The screen body B is also provided with a plurality of sets of transverse angle bars 54, 55, 56, 57 underlying the screens 40, 41, 42, 43, which bars are preferably welded to longitudinal side angle members 53 as shown. The center portions of the screens are provided with longitudinal supporting bars 58, 59, 60, 61 welded to said cro'ss bars 54, 55, 56, 57 respectively, as shown.
At the receiving end of the screen body B, provision is made of a body end plate 62 which slopes downwardly, as shown in Fig. 2.
In order to carry away the material passing from the discharge end of the screens 40, 41, 42, 43, provision is made of a plurality of downwardly inclined chutes 63, 64, 65, 66.
Operation The leaf springs 36, 37 will first be adjusted to the desired angular positions by means of a pair of bolts 67 (Fig. 2) which are slidably located in the curved opposed slots 68 in the channels 10, 11said slots having quadrant scales 69 graduated from zero at the central bottom position, to 50 degrees at both upper ends thereof.
When the leaf springs 36, 37 are in the vertical posi- I tions shown in Fig. 6, the vertical vibration of the discharge end of the screens will be at the minimum, retarding the speed of travel of the material, while if the leaf springs are swung away from this central position, the motion of the material along the screens will be increased.
It will thus be seen that the travel of the material along the screens may be speeded up or slowed down depending upon the angular adjustment of the lower ends of the leaf springs 36, 37.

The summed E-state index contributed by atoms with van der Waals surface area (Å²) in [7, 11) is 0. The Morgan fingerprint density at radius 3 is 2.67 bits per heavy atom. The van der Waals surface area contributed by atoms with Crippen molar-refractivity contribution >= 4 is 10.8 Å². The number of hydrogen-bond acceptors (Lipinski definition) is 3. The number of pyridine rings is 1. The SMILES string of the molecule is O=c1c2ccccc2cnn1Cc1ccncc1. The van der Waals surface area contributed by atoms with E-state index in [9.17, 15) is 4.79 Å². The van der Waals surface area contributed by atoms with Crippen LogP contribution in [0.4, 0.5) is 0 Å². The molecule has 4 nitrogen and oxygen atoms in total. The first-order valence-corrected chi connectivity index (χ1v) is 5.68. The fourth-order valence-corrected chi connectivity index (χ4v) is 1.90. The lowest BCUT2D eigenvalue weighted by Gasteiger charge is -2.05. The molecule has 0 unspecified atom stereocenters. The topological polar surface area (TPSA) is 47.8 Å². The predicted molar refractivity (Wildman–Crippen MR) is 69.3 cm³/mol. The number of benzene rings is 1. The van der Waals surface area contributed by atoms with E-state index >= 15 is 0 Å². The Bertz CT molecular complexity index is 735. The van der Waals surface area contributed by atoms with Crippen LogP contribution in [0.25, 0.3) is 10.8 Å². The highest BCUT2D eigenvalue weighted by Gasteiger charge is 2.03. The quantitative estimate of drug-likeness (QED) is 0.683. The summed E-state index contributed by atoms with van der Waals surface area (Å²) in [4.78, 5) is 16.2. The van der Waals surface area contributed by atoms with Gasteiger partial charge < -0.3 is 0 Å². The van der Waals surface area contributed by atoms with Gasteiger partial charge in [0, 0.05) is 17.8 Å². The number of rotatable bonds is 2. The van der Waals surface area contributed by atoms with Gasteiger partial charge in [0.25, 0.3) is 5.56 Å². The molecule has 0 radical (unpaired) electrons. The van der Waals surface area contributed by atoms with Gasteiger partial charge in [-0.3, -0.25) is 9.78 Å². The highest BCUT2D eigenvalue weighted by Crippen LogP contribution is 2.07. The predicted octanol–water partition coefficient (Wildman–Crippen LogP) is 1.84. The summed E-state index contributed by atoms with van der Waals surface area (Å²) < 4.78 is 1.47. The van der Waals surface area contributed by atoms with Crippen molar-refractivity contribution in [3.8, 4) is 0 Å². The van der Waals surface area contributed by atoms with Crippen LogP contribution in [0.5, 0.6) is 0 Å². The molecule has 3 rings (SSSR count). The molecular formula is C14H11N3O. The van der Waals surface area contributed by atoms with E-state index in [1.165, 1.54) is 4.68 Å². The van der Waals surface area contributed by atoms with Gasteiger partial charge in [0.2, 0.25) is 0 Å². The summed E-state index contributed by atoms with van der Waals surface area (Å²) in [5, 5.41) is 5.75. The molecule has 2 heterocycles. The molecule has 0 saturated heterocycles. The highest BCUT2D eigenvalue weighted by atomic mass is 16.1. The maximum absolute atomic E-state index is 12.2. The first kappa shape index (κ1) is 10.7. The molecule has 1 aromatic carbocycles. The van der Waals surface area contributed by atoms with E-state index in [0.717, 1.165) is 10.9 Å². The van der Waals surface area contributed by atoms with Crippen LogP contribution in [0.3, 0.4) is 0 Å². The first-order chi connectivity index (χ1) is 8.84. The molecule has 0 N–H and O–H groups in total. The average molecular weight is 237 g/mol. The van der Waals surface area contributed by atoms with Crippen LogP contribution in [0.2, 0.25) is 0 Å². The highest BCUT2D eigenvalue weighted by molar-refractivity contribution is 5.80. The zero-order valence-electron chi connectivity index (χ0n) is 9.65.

It has been found in practice that the eccentric rapid motion of the shaft at the receiving end of the screen, in combination with the arcuate elliptical vibration of the discharge end of said screen, will substantially prevent the screen openings from becoming blinded or clogged, thus greatly increasing the efliciency of the screening process.
While there has been disclosed in this specification, one form in which the invention may be embodied in practice, it is to be understood that this form is shown for the purpose of illustration only and that the invention is not to be limited to the specific disclosure, but may be modified and embodied in various other forms without departing from its spirit. In short, the invention includes all the 4 modifications and embodiments coming within the scope of the following claims.
Having thus fully described the invention, what is claimed as new and for which it is desired to secure Letters Patent is:
In a vibratory apparatus for screening finely divided materials, a base, a screen body mounted on said base and having receiving and discharging ends, power means mounted on said base for imparting a continuous translatory motion in a circular path to the receiving end of said screen body, a pair of downwardly extending resilient leaf springs connected attheir upper ends to the discharge end of said body, whereby said discharge end will be oscillated in a controlled arcuate path, said base being provided with a pair of vertical side walls having aligned upwardly concave arcuate graduated slots, the lower ends of said leaf springs being detachably locked in adjusted position by a pair of elongated horizontal bolts passing through said slots and a pair of nuts.
References Cited in the file of this patent UNITED STATES PATENTS 1,005,900 Stromborg Oct. 17, 1911 1,971,156 Hallenbeck Aug. 21, 1934 2,053,341 Kennedy Sept. 8, 1936 2,178,813 Shaler l Nov. 7, 1939 2,225,909 Gruender Dec. 24, 1940 FOREIGN PATENTS 668,069 Germany Nov. 25, 1938